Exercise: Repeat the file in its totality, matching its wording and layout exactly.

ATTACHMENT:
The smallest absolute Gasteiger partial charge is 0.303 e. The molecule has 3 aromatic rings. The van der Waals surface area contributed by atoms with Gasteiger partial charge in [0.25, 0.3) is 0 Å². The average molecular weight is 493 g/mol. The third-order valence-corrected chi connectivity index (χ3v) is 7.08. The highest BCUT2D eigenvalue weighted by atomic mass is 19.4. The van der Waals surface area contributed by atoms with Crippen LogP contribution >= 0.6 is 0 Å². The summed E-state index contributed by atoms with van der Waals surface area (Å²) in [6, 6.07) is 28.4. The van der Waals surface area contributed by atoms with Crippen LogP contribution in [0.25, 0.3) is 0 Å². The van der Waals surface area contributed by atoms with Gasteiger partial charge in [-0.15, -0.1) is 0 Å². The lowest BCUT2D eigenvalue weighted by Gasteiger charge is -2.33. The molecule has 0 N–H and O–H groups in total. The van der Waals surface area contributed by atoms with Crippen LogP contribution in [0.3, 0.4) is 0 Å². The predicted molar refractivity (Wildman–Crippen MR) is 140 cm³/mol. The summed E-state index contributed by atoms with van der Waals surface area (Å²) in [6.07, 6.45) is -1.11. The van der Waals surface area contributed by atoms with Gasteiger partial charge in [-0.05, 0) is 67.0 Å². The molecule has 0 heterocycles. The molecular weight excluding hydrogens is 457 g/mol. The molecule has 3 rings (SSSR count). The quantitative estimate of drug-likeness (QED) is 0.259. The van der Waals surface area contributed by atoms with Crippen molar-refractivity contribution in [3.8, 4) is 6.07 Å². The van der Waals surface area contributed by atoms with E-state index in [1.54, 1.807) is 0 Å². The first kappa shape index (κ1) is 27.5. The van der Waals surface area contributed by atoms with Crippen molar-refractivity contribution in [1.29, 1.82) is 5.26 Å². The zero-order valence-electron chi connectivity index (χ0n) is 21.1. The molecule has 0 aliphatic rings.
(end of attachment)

The smallest absolute Gasteiger partial charge is 0.303 e. The molecule has 3 aromatic rings. The van der Waals surface area contributed by atoms with Gasteiger partial charge in [0.25, 0.3) is 0 Å². The average molecular weight is 493 g/mol. The third-order valence-corrected chi connectivity index (χ3v) is 7.08. The highest BCUT2D eigenvalue weighted by atomic mass is 19.4. The van der Waals surface area contributed by atoms with Crippen LogP contribution >= 0.6 is 0 Å². The summed E-state index contributed by atoms with van der Waals surface area (Å²) in [6, 6.07) is 28.4. The van der Waals surface area contributed by atoms with Crippen LogP contribution in [0.25, 0.3) is 0 Å². The van der Waals surface area contributed by atoms with Gasteiger partial charge in [-0.15, -0.1) is 0 Å². The lowest BCUT2D eigenvalue weighted by Gasteiger charge is -2.33. The molecule has 0 N–H and O–H groups in total. The van der Waals surface area contributed by atoms with Crippen LogP contribution in [0.3, 0.4) is 0 Å². The predicted molar refractivity (Wildman–Crippen MR) is 140 cm³/mol. The summed E-state index contributed by atoms with van der Waals surface area (Å²) in [6.07, 6.45) is -1.11. The van der Waals surface area contributed by atoms with Gasteiger partial charge in [-0.05, 0) is 67.0 Å². The molecule has 0 heterocycles. The molecular weight excluding hydrogens is 457 g/mol. The molecule has 3 rings (SSSR count). The quantitative estimate of drug-likeness (QED) is 0.259. The van der Waals surface area contributed by atoms with Crippen molar-refractivity contribution in [3.8, 4) is 6.07 Å². The van der Waals surface area contributed by atoms with E-state index in [1.54, 1.807) is 0 Å². The first kappa shape index (κ1) is 27.5. The van der Waals surface area contributed by atoms with Crippen molar-refractivity contribution in [1.29, 1.82) is 5.26 Å². The zero-order valence-electron chi connectivity index (χ0n) is 21.1. The molecule has 0 aliphatic rings.